In Scotland, scientists are looking into claims that adding lithium to water supplies could help our mental wellbeing.
Lithium occurs naturally in many water sources in Scotland, leaching out from volcanic rock at very low concentration, as well as in other regions around the globe. When it occurs naturally in tap water, a typical daily dose is no more than 2mg a day. In therapeutic doses, around 300mg a day, lithium is used as a mood stabilising drug and is mainly to treat people with bipolar disorder. How it works is not fully understood. It is thought that it modifies the production and turnover of certain chemical compounds called neurotransmitters that are found in the brain.
Professor Daniel Smith, from the University of Glasgow School of Medicine is heading up the research which aims to show if there is a link between lithium in water and lower suicide rates in Scotland, which has already been shown in other countries. Previous research in Austria and Japan, where lithium occurs naturally in the water, does suggest that people who get lithium in their water supply are less likely to take their own lives. ‘None of the studies so far has been definitive. We want to improve the methodology by looking at smaller post code areas,’ he explains. We are also taking into account other factors such as unemployment rates, poverty rates and access to mental health services.’ The results are expected next year and, depending on what they show, discussions about adding lithium to the water supply could take place. At the moment, lithium is not deliberately added to water as a health measure anywhere in the world.
It is a very controversial step however. One scientist involved in this work ongoing in Scotland, Professor Allan Young, at the Institute of Psychiatry in London has already been targeted by hate mail and has even received death threats, simply because he has studied the effect of environmental lithium on our wellbeing. The levels of daily lithium from tap water would be extremely low – less than one hundredth of a dose someone would receive daily on prescription, but everyone drinking the water would be given the same dose – men, women and children.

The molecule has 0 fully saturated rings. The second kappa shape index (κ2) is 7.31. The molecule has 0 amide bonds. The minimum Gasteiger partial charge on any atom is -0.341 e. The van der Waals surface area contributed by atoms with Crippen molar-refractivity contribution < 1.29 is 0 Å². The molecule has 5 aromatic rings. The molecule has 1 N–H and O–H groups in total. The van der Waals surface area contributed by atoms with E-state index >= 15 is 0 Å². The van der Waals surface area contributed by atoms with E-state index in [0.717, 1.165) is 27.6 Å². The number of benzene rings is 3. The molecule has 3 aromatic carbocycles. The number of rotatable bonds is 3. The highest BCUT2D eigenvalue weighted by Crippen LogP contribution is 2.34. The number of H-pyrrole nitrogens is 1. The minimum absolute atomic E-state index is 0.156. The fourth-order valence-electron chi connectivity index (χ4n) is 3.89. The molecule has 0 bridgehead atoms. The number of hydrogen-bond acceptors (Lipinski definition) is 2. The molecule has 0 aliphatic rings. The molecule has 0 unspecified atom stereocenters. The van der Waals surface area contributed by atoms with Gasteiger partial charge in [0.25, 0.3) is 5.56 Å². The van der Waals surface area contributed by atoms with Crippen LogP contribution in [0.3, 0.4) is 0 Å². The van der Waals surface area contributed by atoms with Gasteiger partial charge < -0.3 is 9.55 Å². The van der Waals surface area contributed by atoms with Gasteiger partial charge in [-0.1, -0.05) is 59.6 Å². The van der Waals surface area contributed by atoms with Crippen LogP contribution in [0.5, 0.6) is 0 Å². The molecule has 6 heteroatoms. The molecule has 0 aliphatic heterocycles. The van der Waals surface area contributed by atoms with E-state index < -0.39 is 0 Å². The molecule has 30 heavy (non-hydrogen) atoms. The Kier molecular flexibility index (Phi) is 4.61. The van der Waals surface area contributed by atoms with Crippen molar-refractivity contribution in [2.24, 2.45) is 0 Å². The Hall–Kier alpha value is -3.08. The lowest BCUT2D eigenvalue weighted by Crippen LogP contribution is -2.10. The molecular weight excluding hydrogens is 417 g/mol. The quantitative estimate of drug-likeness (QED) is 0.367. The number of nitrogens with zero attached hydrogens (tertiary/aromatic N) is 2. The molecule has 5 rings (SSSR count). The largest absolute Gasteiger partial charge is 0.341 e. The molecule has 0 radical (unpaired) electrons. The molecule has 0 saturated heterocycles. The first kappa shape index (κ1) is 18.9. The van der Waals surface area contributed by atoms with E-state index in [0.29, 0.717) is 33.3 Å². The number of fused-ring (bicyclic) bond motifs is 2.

Thirsty children actually drink more water than adults. According to US figures, a boy between the ages of 11 and 14 needs to drink 3.3 litres of water per day, and a girl the same age needs 2.8 litres per day. The European Food Safety Authority recommends that women should drink about 1.6 litres of fluid and men should drink about 2.0 litres of fluid per day.
‘It’s exactly the kind of thing that makes people invest in our water filtration systems,’ says Matt Hobbis, Managing Director of Freshly Squeezed Water Ltd, which supplies and fits systems that take mains water and filters it through a semi-permeable membrane 0.0001 of a micron thick. This reduces total dissolved solids such as aluminium sulphate in water from around 350 parts per million – the average – to just 20 parts per million. ‘We already have clients who are worried about levels of artificial hormones, from plastic packaging and water bottles as well as contraceptive pills in water supplies and the presence of chlorine. Now, they may have to worry about lithium too.’
Professor Chris Exley thinks it is ‘unlikely’ that lithium will be added to water supplies soon and thinks the idea is ‘not really feasible’ but says that such low amounts is unlikely to make any difference to mood anyway and is ‘unlikely to cause harm’.
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